How to Simplify Your Bathroom

I'm not one who is opposed to cleaning, but hands down, the bathroom is my least favorite place in the entire house to clean. Getting down on your hands and knees and scrubbing tubs and around toilets is the exact opposite of my idea of fun, but it's gotta be done.

One of the ways I've found to make those days when I have to really get in there and scrub the bathroom down less of a pain and also less frequent is by simplifying what I keep in it, which makes doing a quick clean at the end of each day way easier than when my counters were filled to the brim with all sorts of random items.


Similar to the pantry in a kitchen, the bathroom is one of those areas in a home that can get cluttered fast because it's a weird combination of items we use on a daily basis (like toothpaste and soap) and things we only use on occasion (like ibuprofen or bandaids).

Fortunately, because bathrooms are also generally one of the smallest areas in a home, they're not that difficult to simplify and declutter and can easily be taken care of in an afternoon — or less, if you've got a super small one.

1. Take It All Out

Much like with your closet, start by taking everything out of your cabinets, shower, etc. and putting it somewhere you can see it all. This gives you a visual not just on what you have, but how much you have of it.

2. Divide It Up

Once you have a visual on everything you've got in the bathroom, the next step is dividing it up, which can be done in a couple of different ways.

One option is to divide it up by frequency of use, sticking the things you use on a daily, weekly, monthly, or occasional basis together in groups. Another option is to divide it up by general category like beauty or health, regardless of frequency of use.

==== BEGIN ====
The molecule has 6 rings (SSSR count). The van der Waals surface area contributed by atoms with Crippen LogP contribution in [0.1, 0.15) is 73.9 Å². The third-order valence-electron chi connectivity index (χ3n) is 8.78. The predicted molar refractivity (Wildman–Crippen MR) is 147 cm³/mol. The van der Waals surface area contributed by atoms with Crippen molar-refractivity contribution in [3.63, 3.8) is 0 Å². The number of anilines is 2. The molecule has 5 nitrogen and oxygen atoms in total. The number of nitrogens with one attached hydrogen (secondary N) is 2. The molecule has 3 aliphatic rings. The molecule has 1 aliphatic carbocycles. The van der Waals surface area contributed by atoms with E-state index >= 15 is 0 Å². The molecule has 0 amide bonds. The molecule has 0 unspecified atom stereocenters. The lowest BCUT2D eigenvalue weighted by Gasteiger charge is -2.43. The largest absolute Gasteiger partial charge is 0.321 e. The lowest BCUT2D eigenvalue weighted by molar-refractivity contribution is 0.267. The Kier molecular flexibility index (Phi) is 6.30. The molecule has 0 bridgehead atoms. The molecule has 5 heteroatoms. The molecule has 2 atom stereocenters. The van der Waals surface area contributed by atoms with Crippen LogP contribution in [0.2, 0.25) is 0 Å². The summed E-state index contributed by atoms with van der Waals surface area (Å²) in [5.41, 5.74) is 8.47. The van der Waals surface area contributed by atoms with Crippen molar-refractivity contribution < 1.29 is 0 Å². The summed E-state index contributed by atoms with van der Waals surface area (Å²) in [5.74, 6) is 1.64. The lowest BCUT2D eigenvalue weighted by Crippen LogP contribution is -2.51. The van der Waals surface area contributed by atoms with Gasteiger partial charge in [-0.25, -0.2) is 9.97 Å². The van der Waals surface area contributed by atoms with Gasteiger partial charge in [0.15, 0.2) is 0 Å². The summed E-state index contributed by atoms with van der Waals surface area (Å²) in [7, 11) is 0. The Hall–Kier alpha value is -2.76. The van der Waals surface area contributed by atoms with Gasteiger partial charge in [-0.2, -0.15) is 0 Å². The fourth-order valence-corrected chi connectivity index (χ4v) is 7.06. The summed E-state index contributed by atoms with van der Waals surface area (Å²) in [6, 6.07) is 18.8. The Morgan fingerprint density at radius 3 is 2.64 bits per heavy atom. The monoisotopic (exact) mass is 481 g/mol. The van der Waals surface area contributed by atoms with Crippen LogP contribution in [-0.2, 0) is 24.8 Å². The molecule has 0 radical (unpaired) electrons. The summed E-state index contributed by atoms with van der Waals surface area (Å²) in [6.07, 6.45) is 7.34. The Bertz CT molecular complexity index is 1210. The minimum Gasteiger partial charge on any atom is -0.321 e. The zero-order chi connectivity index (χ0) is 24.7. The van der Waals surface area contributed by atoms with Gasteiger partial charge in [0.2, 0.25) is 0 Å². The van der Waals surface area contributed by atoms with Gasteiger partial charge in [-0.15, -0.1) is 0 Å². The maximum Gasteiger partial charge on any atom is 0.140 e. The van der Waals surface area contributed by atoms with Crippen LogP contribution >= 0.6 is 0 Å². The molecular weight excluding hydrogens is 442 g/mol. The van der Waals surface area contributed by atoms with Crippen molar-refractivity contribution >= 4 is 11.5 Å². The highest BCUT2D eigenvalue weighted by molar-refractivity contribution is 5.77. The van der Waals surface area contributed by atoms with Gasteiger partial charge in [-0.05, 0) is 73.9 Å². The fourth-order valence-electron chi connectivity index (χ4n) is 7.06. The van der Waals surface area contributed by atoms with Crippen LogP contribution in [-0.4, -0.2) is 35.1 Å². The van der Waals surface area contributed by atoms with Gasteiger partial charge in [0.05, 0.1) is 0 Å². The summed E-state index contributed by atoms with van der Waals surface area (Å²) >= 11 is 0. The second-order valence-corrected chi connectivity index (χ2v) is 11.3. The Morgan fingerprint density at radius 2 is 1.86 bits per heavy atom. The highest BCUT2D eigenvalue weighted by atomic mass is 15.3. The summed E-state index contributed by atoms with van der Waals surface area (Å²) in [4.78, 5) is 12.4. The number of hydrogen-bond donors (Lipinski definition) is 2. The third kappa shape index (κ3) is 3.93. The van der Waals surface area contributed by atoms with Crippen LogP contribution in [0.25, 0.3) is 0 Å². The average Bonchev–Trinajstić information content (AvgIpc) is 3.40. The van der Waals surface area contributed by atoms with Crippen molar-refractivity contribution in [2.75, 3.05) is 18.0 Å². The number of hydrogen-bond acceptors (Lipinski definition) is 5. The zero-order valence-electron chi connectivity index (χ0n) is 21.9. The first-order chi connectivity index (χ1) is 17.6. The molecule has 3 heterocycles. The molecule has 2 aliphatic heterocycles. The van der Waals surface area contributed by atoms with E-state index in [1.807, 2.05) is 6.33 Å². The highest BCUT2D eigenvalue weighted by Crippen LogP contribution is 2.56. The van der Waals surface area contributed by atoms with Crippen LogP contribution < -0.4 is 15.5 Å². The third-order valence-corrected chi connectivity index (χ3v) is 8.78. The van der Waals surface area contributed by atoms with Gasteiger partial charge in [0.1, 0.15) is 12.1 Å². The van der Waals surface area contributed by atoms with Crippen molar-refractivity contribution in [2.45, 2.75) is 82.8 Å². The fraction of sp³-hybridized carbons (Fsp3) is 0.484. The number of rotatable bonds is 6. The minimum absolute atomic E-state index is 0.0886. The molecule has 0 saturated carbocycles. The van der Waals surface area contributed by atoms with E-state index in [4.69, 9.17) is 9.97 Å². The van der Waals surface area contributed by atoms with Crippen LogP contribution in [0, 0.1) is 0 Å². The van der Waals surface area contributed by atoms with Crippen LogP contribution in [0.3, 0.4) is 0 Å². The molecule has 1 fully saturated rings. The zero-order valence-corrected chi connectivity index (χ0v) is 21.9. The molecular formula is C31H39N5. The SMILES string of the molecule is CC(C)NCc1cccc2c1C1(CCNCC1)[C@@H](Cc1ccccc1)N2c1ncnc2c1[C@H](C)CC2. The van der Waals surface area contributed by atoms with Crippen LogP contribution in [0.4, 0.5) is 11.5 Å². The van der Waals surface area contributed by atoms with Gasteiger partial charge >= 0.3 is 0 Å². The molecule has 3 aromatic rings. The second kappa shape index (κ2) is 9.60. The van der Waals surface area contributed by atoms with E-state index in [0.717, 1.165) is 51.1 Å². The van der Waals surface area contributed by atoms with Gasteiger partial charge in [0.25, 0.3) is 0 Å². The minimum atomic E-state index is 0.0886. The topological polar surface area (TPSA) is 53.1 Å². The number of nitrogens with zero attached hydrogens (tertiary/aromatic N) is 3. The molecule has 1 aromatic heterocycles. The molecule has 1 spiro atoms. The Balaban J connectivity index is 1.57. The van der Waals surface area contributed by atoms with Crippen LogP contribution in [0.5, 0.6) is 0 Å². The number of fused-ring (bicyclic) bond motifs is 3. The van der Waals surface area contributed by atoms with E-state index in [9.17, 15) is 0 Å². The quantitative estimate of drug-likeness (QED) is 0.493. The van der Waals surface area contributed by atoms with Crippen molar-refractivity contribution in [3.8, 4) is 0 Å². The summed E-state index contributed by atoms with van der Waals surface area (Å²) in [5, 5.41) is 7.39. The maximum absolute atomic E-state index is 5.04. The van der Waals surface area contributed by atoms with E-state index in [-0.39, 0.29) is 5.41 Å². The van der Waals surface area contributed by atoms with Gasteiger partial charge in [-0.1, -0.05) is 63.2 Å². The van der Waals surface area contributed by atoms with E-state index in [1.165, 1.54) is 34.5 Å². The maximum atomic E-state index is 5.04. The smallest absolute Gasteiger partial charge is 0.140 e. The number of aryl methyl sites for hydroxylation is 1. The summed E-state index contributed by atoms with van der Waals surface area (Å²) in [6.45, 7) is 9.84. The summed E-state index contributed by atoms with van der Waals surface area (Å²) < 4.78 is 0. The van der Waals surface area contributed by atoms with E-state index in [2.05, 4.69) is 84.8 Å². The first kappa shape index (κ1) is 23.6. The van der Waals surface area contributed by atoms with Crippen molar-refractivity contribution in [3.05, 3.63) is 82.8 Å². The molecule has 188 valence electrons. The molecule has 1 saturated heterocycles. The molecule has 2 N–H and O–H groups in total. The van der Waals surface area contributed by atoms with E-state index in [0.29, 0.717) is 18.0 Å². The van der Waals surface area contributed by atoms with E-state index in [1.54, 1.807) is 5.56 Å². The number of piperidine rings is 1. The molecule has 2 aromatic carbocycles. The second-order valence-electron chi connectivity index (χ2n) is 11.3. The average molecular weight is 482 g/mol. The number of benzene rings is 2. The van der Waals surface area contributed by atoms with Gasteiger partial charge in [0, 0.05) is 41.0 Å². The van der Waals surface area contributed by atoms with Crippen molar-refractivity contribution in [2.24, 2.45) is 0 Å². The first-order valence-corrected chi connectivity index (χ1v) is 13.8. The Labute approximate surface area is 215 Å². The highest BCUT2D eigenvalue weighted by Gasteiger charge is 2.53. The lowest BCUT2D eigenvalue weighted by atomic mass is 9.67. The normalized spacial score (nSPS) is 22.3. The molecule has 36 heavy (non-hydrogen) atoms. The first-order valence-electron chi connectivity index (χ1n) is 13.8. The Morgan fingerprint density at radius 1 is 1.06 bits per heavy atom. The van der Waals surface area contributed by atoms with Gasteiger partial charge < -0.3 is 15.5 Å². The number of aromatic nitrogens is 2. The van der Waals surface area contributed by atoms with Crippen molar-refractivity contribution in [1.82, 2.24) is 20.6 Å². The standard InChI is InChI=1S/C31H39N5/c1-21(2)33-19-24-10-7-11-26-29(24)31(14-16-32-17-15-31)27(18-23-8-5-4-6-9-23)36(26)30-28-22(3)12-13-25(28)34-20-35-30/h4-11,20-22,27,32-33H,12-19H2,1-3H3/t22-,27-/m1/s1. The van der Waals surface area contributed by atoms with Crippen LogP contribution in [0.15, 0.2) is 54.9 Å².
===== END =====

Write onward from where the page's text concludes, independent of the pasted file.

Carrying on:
3. Toss the Old + Expired

Just like when you're going through the pantry, after you've divided everything up, check it all for expiration dates.

Unlike the expiration dates on certain food items which are often more of a guideline than a hard-and-fast rule, expiration dates on medications in particular should be taken quite seriously. Using an over-the-counter medication like ibuprofen after its expiration date can reduce its effectiveness and, depending on the medication, could pose potential health risks. Similarly, cosmetics can grow bacteria and cause infections or other negative reactions if not disposed of according to recommendations.

Something to note when tossing expired and old items is the size of them. For example, if you're tossing a giant bottle of ibuprofen because it expired before you could use the whole thing, consider buying a smaller bottle next time.

4. Assess What's Left

After you've properly disposed of anything that's expired, look at what you have left and consider how much of it you actually need or use on a regular basis and also how it's stored.

There may be certain items you only use on occasion, and so they would be better stored somewhere like a linen closet rather than cluttering up the bathroom, which is almost always in need of more space.

My general guideline is that if I don't use it on a daily, or at least weekly, basis, it doesn't stay in the bathroom. This means I keep things like makeup, shampoo and conditioner, face wash, tooth paste, and certain hair products in the bathroom, but nearly everything else is stored somewhere near the bathroom, but not in it, to reduce the clutter.

5. Keep the Counters Clear

Once you've decided what to keep, what to get rid of, and what to store in another place, look for ways to store the remaining items without cluttering up your counters.

Take it from someone who, as previously mentioned, hates cleaning the bathroom, this will make keeping your bathroom clean way easier than if you have a ton of stuff on the counter you have to move every time you clean it.

As a personal rule, I keep soap, hand lotion, toothbrush/paste, and cotton balls on my counter. That's it. Everything else goes in drawers or bins that are easily accessible, but keep the bathroom always looking neat and tidy.

Sarah Anne Hayes